BAGHDAD (AP) — Iraq’s most powerful religious figure Grand Ayatollah Ali al-Sistani reiterated his condemnation of the use of force against anti-government protesters as the mass movement enters a critical juncture and political blocs tussle over naming a new premier.
Separately, at least four rockets landed around an airbase hosting United States (US) troops in northern Iraq without any casualties, Iraqi military officials said. The officials spoke on condition of anonymity because they were not authorised to speak to media.
Meanwhile, an influential cleric Muqtada al-Sadr called for his followers to return to the street, one week after he withdrew support for anti-government demonstrators camped out in Baghdad’s Tahrir Square.
The move comes one day before a deadline set by Iraq’s president to select the next prime minister runs out.
Al-Sistani’s comments came as unrest continued in Baghdad’s Khilani and Wathba squares, where at least 11 demonstrators were wounded on Friday by security forces firing tear gas canisters to disperse crowds, according to security and medical officials. The officials spoke on condition of anonymity in line with regulations.
The area has become a flash point in the recent escalation staged by demonstrators to refocus public attention on the demands of the four-month protest movement after a US airstrike that killed a top Iranian general in Baghdad monopolised Iraqi politics.
Protesters had called for one million Iraqis to take to the streets to revitalise demonstrations and pressure the government to implement a reform agenda after al-Sadr withdrew his followers from the street last week. Al-Sadr’s pullout was followed by a security crackdown on protest camps. Tents were burnt and at least four protesters were killed in Baghdad and Iraq’s south.
In an apparent reversal of position, al-Sadr issued a statement calling on his followers to “renew” the demonstrations and return to the street, amid deadlock over the naming of a new prime minister. He said large demonstrations were necessary to pressure political elites to form a new “non-controversial” government and hold early elections.
Dozens of his followers soon streamed into the Tahrir square carrying blankets and furniture and re-erecting tents, activists and security officials said. Officials spoke on condition of anonymity in line with regulations.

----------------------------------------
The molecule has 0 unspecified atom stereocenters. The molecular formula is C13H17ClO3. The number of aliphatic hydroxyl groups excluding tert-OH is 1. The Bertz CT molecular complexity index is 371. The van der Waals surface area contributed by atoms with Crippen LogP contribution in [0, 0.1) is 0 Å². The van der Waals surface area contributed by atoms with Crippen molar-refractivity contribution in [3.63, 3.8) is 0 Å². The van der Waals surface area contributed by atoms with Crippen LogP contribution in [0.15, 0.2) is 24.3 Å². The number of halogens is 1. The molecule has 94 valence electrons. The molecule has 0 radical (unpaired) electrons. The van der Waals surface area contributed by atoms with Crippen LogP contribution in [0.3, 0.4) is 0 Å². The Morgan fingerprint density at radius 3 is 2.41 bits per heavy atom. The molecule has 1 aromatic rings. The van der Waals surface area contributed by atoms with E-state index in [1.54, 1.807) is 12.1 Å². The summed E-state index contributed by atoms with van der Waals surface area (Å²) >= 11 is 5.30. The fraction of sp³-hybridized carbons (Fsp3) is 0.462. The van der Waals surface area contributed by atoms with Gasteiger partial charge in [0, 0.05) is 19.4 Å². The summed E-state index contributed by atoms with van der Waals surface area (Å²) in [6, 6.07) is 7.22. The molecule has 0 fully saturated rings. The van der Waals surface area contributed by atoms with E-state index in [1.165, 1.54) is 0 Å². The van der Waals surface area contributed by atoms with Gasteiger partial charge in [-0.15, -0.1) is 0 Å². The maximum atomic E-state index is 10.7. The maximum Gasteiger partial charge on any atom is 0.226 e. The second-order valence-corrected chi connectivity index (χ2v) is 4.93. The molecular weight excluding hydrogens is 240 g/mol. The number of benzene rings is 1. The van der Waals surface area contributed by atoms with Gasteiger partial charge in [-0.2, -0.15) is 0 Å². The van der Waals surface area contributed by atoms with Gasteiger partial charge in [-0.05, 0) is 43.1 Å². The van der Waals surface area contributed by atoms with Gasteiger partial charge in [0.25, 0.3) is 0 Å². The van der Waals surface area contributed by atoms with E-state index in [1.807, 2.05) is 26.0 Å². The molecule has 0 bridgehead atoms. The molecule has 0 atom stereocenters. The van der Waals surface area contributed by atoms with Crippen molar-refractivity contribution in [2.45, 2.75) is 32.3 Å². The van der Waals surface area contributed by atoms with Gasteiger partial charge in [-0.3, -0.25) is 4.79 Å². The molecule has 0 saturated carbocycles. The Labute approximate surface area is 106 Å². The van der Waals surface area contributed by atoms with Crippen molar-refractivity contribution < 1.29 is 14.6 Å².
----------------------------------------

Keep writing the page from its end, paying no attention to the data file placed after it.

A statement from the Baghdad Operations Command said security forces “charged with protecting protesters” in Khilani Square had been attacked by a hand grenade, leading to four injured. “Our forces continue to exercise the highest levels of restraint despite these repeated attacks on them,” the statement said.
Al-Sadr is the head of political bloc Saeroon, which won the most seats in Iraq’s 2018 federal election but not enough to secure a commanding majority in Iraq’s parliament.
Outgoing prime minister Adil Abdul-Mahdi, who resigned in December under pressure from protesters, came to power under a political agreement struck between Saeroon and rival bloc Fatah, headed by Hadi al-Ameri.
For two months, negotiations between the divided factions have been deadlocked and al-Sadr has routinely drawn on his ability to mobilise his followers as leverage.
“He is reasserting his populist credentials and his position in the protest movement,” said senior research fellow at the Middle East Institute, National University of Singapore Fanar Haddad.
“He wants to rally his base, mend some recently damaged fences and raise the pressure on his political rivals as the stalemate over government formation continues.”
Al-Sadr’s departure last week had created clear divisions between his followers and other anti-government protesters in the square.
“All those who are already in protest squares are your brothers,” al-Sadr’s statement said.
“Never be divided in slogans, sayings or deeds.”